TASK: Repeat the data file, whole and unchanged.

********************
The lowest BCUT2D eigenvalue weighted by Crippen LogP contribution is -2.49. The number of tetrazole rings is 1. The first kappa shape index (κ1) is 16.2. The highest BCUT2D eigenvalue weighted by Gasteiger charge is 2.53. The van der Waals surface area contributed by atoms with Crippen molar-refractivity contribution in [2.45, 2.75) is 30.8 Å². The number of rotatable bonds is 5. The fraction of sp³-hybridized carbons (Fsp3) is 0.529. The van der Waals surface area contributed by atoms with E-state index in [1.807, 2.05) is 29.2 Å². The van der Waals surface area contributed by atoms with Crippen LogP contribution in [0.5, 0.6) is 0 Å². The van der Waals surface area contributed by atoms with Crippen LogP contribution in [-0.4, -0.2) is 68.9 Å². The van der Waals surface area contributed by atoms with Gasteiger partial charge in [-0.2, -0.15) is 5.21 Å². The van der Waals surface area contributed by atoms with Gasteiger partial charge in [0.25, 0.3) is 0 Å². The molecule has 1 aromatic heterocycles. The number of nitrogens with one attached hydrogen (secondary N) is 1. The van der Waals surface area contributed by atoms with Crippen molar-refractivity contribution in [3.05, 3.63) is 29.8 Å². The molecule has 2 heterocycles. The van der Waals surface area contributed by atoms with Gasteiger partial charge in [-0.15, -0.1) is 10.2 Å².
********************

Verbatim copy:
The lowest BCUT2D eigenvalue weighted by Crippen LogP contribution is -2.49. The number of tetrazole rings is 1. The first kappa shape index (κ1) is 16.2. The highest BCUT2D eigenvalue weighted by Gasteiger charge is 2.53. The van der Waals surface area contributed by atoms with Crippen molar-refractivity contribution in [2.45, 2.75) is 30.8 Å². The number of rotatable bonds is 5. The fraction of sp³-hybridized carbons (Fsp3) is 0.529. The van der Waals surface area contributed by atoms with E-state index in [1.807, 2.05) is 29.2 Å². The van der Waals surface area contributed by atoms with Crippen LogP contribution in [0.5, 0.6) is 0 Å². The van der Waals surface area contributed by atoms with Crippen LogP contribution in [-0.4, -0.2) is 68.9 Å². The van der Waals surface area contributed by atoms with Gasteiger partial charge in [-0.2, -0.15) is 5.21 Å². The van der Waals surface area contributed by atoms with Gasteiger partial charge in [0.25, 0.3) is 0 Å². The molecule has 1 aromatic heterocycles. The number of nitrogens with one attached hydrogen (secondary N) is 1. The van der Waals surface area contributed by atoms with Crippen molar-refractivity contribution in [3.05, 3.63) is 29.8 Å². The molecule has 2 heterocycles. The van der Waals surface area contributed by atoms with Gasteiger partial charge in [-0.15, -0.1) is 10.2 Å².